Lectures and Practicals

At IA, you’ll normally take three experimental subjects and a Maths option. There are four Maths courses, and which one you take will depend on your background in the subject. All Natscis have to study some Maths, so even if you’re expecting to concentrate on Biological subjects, I’m afraid there’s no escaping it.

Each 1A experimental subject involves, per week:

  • Three one-hour lectures
  • Between two and four hours of practical work
  • A one-hour supervision

Including Maths, this gives you twelve hours of lectures, four hours of supervisions and around ten hours of practical work a week. For the unlucky ones this will involve 9 am lectures on Saturday mornings.

To the vast majority of you lectures will be a whole new learning format; you will be in a room with as many as a a few hundred other students and you may find it easy to get distracted at first. The lecturer will cover material very quickly and there isn’t the opportunity to ask them to go through something again. One tip is to concentrate on the lecturer as if he or she is explaining the material only to you. Some people find it helpful to sit nearer the front so people in the rows in front of you aren’t a distraction. But with many of these things it all about getting used to this new way of learning and remember that everyone else will be in the same boat.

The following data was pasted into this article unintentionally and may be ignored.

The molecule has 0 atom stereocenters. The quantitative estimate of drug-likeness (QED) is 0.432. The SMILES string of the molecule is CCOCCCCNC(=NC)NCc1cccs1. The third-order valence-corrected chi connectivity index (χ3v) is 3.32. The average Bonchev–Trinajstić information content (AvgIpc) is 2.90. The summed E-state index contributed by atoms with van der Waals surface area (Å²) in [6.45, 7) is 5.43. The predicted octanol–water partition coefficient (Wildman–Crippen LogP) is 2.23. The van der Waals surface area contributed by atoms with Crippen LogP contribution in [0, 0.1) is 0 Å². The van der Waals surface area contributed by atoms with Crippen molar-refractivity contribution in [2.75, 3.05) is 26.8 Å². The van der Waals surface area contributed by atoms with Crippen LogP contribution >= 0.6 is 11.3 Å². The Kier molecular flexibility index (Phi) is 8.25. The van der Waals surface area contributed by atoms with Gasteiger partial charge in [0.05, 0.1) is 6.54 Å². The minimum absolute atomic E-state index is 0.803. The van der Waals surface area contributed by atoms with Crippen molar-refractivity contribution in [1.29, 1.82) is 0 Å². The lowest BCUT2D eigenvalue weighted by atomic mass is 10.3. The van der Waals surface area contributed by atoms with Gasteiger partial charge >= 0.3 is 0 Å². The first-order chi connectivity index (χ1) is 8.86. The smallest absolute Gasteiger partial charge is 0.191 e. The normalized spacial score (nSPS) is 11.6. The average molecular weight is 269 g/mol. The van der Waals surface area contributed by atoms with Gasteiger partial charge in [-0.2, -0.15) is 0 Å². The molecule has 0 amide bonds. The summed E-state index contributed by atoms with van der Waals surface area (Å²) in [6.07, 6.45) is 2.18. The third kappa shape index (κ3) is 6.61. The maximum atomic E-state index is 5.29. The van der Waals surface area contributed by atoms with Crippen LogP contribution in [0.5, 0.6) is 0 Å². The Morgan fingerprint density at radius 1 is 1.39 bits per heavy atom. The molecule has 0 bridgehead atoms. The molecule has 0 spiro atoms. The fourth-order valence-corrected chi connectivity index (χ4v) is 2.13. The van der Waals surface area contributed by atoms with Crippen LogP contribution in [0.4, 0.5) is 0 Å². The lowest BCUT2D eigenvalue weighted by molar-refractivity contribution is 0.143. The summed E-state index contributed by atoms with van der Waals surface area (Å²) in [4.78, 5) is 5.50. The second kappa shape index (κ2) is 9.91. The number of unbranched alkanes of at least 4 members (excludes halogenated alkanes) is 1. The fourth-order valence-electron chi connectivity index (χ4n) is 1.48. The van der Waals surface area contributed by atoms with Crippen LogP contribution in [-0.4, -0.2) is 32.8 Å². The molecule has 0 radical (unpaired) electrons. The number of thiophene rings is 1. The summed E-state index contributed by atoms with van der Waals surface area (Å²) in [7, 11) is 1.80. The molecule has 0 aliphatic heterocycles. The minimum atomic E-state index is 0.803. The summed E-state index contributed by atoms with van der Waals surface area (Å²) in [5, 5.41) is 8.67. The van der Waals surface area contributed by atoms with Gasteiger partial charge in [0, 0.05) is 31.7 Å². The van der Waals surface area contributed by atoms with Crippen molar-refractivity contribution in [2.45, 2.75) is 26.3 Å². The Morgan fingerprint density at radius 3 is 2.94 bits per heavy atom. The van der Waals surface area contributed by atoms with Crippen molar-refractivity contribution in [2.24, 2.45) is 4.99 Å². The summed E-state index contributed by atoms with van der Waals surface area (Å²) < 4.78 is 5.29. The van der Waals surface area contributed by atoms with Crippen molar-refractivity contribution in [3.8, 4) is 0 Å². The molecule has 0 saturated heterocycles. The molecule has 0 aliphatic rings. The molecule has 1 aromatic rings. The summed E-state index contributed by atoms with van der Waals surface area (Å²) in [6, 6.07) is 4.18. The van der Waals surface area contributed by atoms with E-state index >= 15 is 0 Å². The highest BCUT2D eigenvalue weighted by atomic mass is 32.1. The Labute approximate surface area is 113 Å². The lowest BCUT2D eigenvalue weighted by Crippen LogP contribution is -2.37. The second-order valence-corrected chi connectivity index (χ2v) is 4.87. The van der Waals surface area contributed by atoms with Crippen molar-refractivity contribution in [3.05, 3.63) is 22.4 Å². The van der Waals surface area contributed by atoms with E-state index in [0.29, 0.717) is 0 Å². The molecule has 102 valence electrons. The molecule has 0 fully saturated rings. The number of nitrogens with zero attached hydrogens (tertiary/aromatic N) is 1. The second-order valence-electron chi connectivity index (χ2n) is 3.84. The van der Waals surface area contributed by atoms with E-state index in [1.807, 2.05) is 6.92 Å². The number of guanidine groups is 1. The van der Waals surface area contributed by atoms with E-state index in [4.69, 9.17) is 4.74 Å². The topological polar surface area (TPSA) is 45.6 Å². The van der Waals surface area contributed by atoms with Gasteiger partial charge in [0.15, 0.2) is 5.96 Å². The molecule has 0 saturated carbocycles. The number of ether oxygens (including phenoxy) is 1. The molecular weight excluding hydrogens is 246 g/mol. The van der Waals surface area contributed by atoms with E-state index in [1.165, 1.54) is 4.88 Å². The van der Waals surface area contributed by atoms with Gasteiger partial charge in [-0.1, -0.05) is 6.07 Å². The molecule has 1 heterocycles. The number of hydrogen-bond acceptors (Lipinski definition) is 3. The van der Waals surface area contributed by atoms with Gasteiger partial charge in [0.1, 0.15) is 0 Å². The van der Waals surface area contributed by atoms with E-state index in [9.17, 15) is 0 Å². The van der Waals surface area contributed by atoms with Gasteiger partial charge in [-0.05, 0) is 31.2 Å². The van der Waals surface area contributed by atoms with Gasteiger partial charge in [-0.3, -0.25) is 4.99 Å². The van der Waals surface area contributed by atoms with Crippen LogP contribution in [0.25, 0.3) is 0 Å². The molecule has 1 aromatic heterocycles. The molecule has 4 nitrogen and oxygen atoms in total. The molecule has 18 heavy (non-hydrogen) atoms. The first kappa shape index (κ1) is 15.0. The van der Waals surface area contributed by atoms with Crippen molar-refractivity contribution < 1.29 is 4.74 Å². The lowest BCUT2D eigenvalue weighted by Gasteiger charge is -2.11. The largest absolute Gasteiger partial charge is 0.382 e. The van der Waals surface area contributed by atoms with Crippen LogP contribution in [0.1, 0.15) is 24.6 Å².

Lectures cover the basic course material, whilst practicals tend to reinforce concepts discussed in the lectures and also teach experimental skills. Make the most of your practical time and ensure that you understand what is really going on, it’s all too easy to follow the instructions given and not really think about the reasons behind the steps. The demonstrators are there to help you so make sure you ask them as many questions as you like throughout the practical, although some may be evasive about the answers to ‘make you think’. For every subject you take a supervision each week gives you the chance to ask questions about things you don’t understand, and provides you with the opportunity for a more in-depth discussion of particular topics.

The Natural Sciences Society of St John's College